Performance Improvement 2007. How Has the Graduate Partnerships Program Enhanced Student Education and Participation in Research?



This process evaluation assessed the operations of a program started in 2000 that pays for graduate level training. The program operates through partnerships with universities dedicated to biomedical, basic, and clinical research. The study found that the "Graduate Partnerships" program was effective in recruiting and selecting students and providing them with a high-quality research training experience. Overall, student satisfaction was high and most of the students were moving toward degree completion. The use and refinement of a novel collaborative approach to dissertations allowed students to be co-mentored by both a National Institutes of Health and a university scientist. Challenges faced by the program included unpredictable funding and insufficient administrative help for the program directors. Other challenges included competing with traditional PhD programs for candidates and monitoring progress of over 400 students toward completion of their degrees. Features the evaluators recommended could be added to the program included creation of a process for periodic review of each partnership and developing the ability to add new partnerships over time. The program began implementing recommendations from the study in spring of 2006.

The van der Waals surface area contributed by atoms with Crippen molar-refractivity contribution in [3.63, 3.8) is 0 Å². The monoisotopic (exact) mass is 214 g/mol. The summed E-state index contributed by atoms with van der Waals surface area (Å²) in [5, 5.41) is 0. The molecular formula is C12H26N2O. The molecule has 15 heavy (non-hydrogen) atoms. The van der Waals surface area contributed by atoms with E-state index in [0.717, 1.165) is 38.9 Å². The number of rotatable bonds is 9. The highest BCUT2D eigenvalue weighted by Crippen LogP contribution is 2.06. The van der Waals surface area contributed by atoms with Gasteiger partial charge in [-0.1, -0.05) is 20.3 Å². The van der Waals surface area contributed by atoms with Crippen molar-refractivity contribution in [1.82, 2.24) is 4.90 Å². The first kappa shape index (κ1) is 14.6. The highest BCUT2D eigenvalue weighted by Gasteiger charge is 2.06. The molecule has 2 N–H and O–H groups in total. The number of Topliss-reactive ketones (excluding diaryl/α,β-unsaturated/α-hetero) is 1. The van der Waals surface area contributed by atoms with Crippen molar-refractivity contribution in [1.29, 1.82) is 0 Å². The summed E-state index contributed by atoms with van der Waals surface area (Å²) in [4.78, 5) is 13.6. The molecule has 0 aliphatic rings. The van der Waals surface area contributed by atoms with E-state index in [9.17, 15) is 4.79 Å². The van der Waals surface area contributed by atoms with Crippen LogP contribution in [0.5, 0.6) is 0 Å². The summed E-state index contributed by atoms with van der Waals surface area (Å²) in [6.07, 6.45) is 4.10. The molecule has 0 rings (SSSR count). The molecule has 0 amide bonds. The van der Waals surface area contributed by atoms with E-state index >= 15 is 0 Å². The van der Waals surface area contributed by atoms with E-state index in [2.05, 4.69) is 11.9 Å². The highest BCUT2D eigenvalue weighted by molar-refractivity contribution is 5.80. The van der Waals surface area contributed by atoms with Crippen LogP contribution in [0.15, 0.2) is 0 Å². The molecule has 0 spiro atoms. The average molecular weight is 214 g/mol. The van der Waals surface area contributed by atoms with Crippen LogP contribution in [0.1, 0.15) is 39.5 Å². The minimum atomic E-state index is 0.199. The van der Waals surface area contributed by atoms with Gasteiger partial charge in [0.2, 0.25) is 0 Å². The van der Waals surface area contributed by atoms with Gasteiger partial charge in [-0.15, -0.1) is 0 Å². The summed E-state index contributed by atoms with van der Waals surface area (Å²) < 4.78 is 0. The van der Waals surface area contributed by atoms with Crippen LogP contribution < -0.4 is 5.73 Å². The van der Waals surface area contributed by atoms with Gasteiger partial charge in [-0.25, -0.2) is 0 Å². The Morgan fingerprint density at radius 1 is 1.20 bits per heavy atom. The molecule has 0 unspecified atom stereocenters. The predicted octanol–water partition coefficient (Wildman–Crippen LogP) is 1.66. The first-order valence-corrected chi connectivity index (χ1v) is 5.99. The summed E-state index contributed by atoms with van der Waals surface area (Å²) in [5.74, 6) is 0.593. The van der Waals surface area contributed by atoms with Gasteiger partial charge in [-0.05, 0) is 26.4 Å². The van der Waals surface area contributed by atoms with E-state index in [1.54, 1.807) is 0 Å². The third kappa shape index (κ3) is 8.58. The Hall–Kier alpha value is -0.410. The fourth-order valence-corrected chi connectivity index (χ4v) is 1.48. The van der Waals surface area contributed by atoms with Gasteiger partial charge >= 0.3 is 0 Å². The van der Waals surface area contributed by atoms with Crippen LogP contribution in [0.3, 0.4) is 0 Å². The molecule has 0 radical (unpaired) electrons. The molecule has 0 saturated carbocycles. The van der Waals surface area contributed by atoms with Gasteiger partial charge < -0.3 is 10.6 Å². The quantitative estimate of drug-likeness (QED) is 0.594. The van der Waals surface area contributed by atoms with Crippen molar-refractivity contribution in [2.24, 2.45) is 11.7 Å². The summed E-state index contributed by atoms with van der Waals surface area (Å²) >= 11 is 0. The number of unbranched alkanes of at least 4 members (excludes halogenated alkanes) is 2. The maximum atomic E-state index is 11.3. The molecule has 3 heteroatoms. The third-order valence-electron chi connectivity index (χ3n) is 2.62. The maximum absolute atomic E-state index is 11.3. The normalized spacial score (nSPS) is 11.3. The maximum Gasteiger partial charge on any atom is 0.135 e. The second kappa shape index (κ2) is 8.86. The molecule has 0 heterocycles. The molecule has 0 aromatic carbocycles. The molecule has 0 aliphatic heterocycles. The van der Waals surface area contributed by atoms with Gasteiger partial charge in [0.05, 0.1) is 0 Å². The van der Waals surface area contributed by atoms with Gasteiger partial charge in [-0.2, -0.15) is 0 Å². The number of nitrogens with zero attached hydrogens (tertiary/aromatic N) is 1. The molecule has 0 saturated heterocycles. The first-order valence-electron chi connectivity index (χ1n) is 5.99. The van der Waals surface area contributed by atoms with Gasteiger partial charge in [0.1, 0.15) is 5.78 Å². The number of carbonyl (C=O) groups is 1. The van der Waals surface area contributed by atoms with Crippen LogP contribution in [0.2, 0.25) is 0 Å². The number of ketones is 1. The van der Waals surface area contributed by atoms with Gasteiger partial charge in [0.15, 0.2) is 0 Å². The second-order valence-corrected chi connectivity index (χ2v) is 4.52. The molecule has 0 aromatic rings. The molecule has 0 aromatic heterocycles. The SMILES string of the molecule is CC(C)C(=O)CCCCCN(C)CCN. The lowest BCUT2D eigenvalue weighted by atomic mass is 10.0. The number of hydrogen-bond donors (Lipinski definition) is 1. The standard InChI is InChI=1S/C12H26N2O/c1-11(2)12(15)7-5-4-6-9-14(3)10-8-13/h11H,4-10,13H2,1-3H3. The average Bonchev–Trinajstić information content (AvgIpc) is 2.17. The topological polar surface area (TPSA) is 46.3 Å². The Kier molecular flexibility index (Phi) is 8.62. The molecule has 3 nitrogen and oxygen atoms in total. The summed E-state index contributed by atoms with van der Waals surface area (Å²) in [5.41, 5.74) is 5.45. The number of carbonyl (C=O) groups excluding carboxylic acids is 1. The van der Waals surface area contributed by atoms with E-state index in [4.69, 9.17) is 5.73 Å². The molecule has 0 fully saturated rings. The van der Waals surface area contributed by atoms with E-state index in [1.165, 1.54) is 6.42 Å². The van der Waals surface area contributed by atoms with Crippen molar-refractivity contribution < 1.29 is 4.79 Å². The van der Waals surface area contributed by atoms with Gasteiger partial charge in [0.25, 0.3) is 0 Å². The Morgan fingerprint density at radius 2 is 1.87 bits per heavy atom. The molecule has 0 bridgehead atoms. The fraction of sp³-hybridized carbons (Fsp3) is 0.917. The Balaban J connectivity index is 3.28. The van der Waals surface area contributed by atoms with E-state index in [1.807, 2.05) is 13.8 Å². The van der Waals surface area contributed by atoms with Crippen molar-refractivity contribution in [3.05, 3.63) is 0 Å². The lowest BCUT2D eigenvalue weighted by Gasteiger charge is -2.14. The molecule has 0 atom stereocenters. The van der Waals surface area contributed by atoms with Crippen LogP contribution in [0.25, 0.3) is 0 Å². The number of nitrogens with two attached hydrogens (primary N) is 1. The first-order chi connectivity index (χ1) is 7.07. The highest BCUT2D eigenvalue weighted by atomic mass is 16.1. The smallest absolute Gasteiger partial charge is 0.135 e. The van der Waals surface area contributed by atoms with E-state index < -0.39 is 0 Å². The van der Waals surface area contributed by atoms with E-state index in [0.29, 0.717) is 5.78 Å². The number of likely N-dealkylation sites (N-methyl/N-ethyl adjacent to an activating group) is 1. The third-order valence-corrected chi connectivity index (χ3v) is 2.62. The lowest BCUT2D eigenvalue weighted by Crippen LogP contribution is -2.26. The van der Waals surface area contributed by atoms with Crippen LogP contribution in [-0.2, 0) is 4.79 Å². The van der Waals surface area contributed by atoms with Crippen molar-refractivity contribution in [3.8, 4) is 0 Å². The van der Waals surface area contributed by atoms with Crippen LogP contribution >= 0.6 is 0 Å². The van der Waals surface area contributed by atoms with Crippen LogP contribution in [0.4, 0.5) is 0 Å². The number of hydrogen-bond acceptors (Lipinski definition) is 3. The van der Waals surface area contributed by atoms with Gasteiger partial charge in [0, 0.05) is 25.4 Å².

Report Title: Graduate Partnerships Program (GPP) Five-Year Self-Study
Agency Sponsor: NIH, National Institutes of Health
Federal Contact: McGee, Richard, 301-594-9604
Performer: N/A; Bethesda, MD
PIC ID: 8390

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"PerformanceImprovement2007.pdf" (pdf, 717.63Kb)

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